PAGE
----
Movie Review: Taken’s “Particular Set of Skills” Make It a Success

Bill Stoklosa

If you are looking for a movie with a sophisticated plot, stellar acting and thought provoking subject matter, then Taken is not for you. However, if you are looking for a movie that will have you grinning from ear to ear throughout, despite the plot’s implausibility and downright absurdity at times, then Taken is for you. I, for one, love the escapists bad guy beat down that is Taken and have to say that going to see it was the most fun I’ve had at the movies in a long time.

The plot, if you really care, revolves around Bryan Mills (Liam Neeson), a retired CIA operative who is trying to repair his relationship with his 17-year-old daughter, Kim (Maggie Grace), who is in the custody of his ex-wife (Famke Janssen), and her new ultra-rich husband. Bryan gets his daughter a karaoke machine for her birthday, but he just can’t compete with her step-father who gets her a horse. How sad for Bryan. Luckily this sappy nonsense is over in about 15 minutes because Kim wants to go to Paris with her 19- year-old friend Amanda and needs Bryan’s consent. Bryan grudgingly agrees because he doesn’t want to upset Kim.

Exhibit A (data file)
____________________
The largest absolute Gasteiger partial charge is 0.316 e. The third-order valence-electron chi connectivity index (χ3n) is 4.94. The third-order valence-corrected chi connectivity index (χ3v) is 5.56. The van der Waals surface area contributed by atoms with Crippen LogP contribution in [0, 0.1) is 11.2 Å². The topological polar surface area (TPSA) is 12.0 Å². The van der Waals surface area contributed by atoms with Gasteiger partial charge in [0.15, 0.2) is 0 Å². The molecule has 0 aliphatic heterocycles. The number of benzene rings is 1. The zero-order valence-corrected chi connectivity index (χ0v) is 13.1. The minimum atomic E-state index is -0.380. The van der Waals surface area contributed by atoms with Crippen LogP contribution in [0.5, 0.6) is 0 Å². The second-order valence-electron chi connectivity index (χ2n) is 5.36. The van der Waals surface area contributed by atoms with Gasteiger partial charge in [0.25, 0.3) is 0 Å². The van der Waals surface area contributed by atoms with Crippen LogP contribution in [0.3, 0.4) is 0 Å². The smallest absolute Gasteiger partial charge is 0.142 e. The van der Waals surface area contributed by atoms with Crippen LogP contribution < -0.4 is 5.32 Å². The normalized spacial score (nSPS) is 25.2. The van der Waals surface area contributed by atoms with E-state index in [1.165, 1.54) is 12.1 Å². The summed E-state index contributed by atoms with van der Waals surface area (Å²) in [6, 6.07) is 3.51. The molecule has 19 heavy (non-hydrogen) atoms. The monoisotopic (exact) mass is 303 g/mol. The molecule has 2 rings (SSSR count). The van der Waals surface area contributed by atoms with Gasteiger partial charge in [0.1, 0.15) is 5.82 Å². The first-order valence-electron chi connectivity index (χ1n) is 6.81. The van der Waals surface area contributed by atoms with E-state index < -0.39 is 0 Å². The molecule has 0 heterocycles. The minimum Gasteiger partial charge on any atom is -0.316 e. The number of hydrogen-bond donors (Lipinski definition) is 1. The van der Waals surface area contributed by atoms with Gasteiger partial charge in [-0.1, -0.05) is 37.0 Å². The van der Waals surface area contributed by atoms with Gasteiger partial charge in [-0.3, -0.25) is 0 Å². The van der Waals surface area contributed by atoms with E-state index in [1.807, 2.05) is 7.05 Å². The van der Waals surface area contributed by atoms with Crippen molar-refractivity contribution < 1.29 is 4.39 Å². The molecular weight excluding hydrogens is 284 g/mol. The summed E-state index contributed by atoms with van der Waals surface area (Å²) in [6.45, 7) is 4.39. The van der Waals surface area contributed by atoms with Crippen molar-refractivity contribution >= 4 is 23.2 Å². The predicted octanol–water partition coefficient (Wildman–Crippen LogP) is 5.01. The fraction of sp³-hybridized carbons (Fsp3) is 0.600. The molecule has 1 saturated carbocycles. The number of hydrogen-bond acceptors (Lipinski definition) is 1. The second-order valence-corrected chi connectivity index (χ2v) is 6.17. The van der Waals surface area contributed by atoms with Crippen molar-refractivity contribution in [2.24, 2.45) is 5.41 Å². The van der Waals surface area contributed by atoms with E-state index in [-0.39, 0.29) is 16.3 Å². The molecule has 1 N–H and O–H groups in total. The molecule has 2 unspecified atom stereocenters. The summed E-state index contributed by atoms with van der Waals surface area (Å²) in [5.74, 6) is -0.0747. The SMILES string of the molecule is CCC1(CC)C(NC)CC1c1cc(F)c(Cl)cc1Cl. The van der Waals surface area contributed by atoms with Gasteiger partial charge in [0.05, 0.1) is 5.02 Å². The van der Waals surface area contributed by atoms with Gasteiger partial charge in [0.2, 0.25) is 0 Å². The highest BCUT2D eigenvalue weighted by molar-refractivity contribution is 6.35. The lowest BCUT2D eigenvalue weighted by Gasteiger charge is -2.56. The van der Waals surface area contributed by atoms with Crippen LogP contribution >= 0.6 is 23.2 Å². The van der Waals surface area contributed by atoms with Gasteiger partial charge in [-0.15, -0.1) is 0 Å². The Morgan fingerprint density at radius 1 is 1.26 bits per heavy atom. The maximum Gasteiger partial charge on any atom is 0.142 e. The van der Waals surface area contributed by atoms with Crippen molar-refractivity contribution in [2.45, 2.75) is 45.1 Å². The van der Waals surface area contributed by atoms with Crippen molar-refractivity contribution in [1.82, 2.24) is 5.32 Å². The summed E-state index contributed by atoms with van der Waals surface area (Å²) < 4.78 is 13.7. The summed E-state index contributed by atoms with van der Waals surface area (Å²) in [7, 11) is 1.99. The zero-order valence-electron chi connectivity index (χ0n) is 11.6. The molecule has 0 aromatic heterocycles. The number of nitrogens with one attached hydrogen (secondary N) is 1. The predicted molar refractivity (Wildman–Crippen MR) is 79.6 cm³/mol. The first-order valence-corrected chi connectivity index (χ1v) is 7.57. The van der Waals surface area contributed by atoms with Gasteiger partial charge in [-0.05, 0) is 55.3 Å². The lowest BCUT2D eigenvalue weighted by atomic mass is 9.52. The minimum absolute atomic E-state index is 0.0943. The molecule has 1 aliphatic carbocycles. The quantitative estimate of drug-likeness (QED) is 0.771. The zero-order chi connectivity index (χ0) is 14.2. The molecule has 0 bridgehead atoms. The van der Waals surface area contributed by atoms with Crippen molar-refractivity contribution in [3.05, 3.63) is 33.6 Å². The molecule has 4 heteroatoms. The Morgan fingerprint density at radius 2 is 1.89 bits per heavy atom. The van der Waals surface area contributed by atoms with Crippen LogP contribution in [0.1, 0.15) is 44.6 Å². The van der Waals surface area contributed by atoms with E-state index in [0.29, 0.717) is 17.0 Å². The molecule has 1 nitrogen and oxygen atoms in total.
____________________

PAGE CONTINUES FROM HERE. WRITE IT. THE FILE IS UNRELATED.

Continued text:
Naturally, Kim is in Paris all of ten seconds before she and Amanda are kidnapped by some nasty Albanians involved in international sex trafficking. For some inexplicable reason, one of the Albanians picks up Kim’s cell phone while Bryan is on the other end, giving Bryan a chance to utter the immortal line, “I don’t know who you are. I don’t know what you want. If you are looking for ransom, I can tell you I don’t have money, but what I do have are a very particular set of skills; skills that I have acquired over a very long career; skills that make me a nightmare for people like you.”

Even though I had heard this line several times in previews, I still got a huge kick out of it when I heard it uttered on screen. And it turns out that Bryan does indeed have an impressive set of skills which he uses to kill those responsible for his daughter’s kidnapping, all the while tracking down Kim.

The movie is action-packed and excitingly filmed by director Pierre Morel. The action scenes are also usually very easy to follow, which is a departure from such confusingly photographed action thrillers recently like Quantum of Solace and American Gangster. Neeson’s performance is certainly not comparable to his portrayal of Oskar Schindler, but his character’s devotion to his daughter and his coolness under pressure make it almost impossible not to root for him, even if he is brutally violent in his quest to save his daughter.

The level of violence is high, and frankly, I was surprised this film received a PG-13 rating. Of course, the whole fun of the movie is that good and evil are so well defined that Bryan’s rampage is loads of fun to watch. When it comes right down to it, I think having fun is what going to the movies is all about, so in my book, Taken is a resounding success.